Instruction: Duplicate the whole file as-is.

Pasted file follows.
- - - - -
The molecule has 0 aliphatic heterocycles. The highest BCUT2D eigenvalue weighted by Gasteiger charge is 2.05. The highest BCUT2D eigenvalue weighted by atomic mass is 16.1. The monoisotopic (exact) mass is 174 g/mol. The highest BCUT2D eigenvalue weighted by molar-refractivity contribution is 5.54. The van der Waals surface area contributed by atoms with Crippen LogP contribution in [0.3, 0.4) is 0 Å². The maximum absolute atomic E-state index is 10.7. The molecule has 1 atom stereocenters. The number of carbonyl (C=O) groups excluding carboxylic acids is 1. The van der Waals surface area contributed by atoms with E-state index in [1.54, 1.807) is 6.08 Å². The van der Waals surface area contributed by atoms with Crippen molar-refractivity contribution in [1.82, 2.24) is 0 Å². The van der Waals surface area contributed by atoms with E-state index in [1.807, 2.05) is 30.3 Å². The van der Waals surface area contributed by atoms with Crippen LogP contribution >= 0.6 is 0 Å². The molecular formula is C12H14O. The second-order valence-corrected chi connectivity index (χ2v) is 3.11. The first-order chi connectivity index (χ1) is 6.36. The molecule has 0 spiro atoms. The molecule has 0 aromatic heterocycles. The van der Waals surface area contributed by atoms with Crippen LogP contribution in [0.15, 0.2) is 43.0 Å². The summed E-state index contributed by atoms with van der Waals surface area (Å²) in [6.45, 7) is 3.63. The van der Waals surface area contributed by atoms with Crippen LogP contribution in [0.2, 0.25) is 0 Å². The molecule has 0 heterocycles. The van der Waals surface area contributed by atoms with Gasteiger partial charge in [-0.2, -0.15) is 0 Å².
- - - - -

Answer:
The molecule has 0 aliphatic heterocycles. The highest BCUT2D eigenvalue weighted by Gasteiger charge is 2.05. The highest BCUT2D eigenvalue weighted by atomic mass is 16.1. The monoisotopic (exact) mass is 174 g/mol. The highest BCUT2D eigenvalue weighted by molar-refractivity contribution is 5.54. The van der Waals surface area contributed by atoms with Crippen LogP contribution in [0.3, 0.4) is 0 Å². The maximum absolute atomic E-state index is 10.7. The molecule has 1 atom stereocenters. The number of carbonyl (C=O) groups excluding carboxylic acids is 1. The van der Waals surface area contributed by atoms with E-state index in [1.54, 1.807) is 6.08 Å². The van der Waals surface area contributed by atoms with Crippen molar-refractivity contribution in [1.82, 2.24) is 0 Å². The van der Waals surface area contributed by atoms with E-state index in [1.807, 2.05) is 30.3 Å². The van der Waals surface area contributed by atoms with Crippen LogP contribution >= 0.6 is 0 Å². The molecular formula is C12H14O. The second-order valence-corrected chi connectivity index (χ2v) is 3.11. The first-order chi connectivity index (χ1) is 6.36. The molecule has 0 spiro atoms. The molecule has 0 aromatic heterocycles. The van der Waals surface area contributed by atoms with Crippen LogP contribution in [0.15, 0.2) is 43.0 Å². The summed E-state index contributed by atoms with van der Waals surface area (Å²) in [6.45, 7) is 3.63. The van der Waals surface area contributed by atoms with Crippen LogP contribution in [0.2, 0.25) is 0 Å². The molecule has 0 heterocycles. The van der Waals surface area contributed by atoms with Gasteiger partial charge in [-0.2, -0.15) is 0 Å².